Research Article: How females think about themselves and how they assume that significant others think about them: The influence of perspective taking on self-referential processing

Date Published: May 31, 2019

Publisher: Public Library of Science

Author(s): Saskia Doreen Forster, Barbara Drueke, Sara Britz, Siegfried Gauggel, Verena Mainz, Valerio Capraro.


People maintain a positive self-concept through positive self-appraisals (Self-Serving Bias Effect, SSBE) and a diminished memory for self-threatening information (Mnemic-Neglect Effect, MNE). Other people also influence a person’s self-concept. This study investigated SSBE and MNE in 60 females by using a trait-judgment paradigm applying two perspectives (self- and third-person appraisals) and a recall task. Additionally, self-esteem was assessed as an associated factor. SSBE and MNE were found in both kinds of appraisal perspectives. Interestingly, participants saw themselves as even more positive in reflected appraisals. SSBE and self-esteem were associated only in self-appraisals, indicating a larger SSBE on self-appraisals with raising self-esteem. In conclusion, both what females think about themselves and how they assume that others think about them preserve their overall positive self-concept.

Partial Text

A stable and positive self-concept is fundamental to psychological functioning and behavior. Metacognitive or self-referential knowledge, i.e., reflections on and knowledge about one’s own abilities, characteristics, sensations, attitudes, and preferences is necessary in many everyday situations in order to be able to act in a targeted and socially appropriate manner. For example, people often rely on their self-knowledge when inferring others’ mental states in social interactions [1]. In recent years, various empirical studies have investigated specific processes related to the self, in order to develop models of how people arrive at conclusions about themselves (e.g., [2]). These studies examined different aspects of self-referential processing, including ownership [3], the processing of self-related cues [4], autobiographic memory [5], the accuracy of meta-perception regarding the self [6], or individual judgments of personality traits [7, 8]. According to these studies, self-referential processes differ from other forms of information processing, such as references to other people’s mental states or semantic processing [9].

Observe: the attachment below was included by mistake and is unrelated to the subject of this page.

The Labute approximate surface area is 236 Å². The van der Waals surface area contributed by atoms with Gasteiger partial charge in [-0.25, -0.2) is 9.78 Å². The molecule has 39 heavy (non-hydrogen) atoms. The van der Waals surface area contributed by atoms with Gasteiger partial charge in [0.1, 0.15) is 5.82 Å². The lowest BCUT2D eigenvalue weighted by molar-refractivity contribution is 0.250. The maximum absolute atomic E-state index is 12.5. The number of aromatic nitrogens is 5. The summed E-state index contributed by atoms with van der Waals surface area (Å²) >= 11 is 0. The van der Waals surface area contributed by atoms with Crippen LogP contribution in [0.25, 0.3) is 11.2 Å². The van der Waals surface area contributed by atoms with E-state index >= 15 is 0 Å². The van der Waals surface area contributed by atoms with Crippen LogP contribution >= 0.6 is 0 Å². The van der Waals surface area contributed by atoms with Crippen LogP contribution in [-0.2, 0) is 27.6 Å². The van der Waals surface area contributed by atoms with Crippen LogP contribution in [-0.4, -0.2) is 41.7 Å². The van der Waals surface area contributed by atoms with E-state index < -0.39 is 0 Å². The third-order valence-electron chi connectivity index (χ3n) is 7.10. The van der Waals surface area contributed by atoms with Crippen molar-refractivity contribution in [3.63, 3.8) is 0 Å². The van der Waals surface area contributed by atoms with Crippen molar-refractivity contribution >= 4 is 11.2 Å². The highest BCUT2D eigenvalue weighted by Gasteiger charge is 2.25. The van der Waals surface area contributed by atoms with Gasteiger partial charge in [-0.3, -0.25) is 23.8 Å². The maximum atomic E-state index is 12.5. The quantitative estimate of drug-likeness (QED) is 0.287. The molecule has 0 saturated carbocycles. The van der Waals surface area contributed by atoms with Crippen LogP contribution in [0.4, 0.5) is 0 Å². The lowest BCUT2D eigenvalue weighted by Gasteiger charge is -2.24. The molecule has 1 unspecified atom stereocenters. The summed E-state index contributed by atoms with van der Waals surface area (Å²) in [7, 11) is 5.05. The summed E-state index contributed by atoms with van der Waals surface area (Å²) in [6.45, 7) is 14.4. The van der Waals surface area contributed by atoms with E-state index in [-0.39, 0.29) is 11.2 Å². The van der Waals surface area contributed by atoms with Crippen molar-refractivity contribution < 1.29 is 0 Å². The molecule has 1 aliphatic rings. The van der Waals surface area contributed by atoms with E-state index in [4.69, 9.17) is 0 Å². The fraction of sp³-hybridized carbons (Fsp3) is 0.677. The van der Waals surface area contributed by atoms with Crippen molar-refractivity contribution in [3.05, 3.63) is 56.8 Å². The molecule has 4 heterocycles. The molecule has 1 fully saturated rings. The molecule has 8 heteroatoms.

The means and standard deviations of the participants’ task performance (percentage of chosen adjectives, reaction times, percentage of adjectives recalled) are shown in Tables 1 and 2 and in Figs 1–3.

Because the concept of self is essential for psychological functioning and behavior in a goal-directed and socially appropriate manner, we examined self-referential processes to gain a better understanding of how one’s self-concept is formed, enhanced, and protected. We were specifically interested in exploring how an assumed opinion of a significant other differs from people’s own opinion about themselves. Prior research has confirmed that significant others do influence how people feel about themselves [10, 15]. Nevertheless, the overlap between self-appraisals and reflected appraisals of one’s own personality traits is not perfect [12]. In order to investigate the influence of two different perspectives (first person and third person) on appraisals of one’s self, two effects that have already been identified, SSBE and MNE, were examined in greater detail. Additionally, we also analyzed the association between reaction time and SSBE, which has been less frequently considered in previous studies, but which we introduced as SSRTE. Finally, we investigated how one’s self-esteem is related to self-appraisals versus reflected appraisals.




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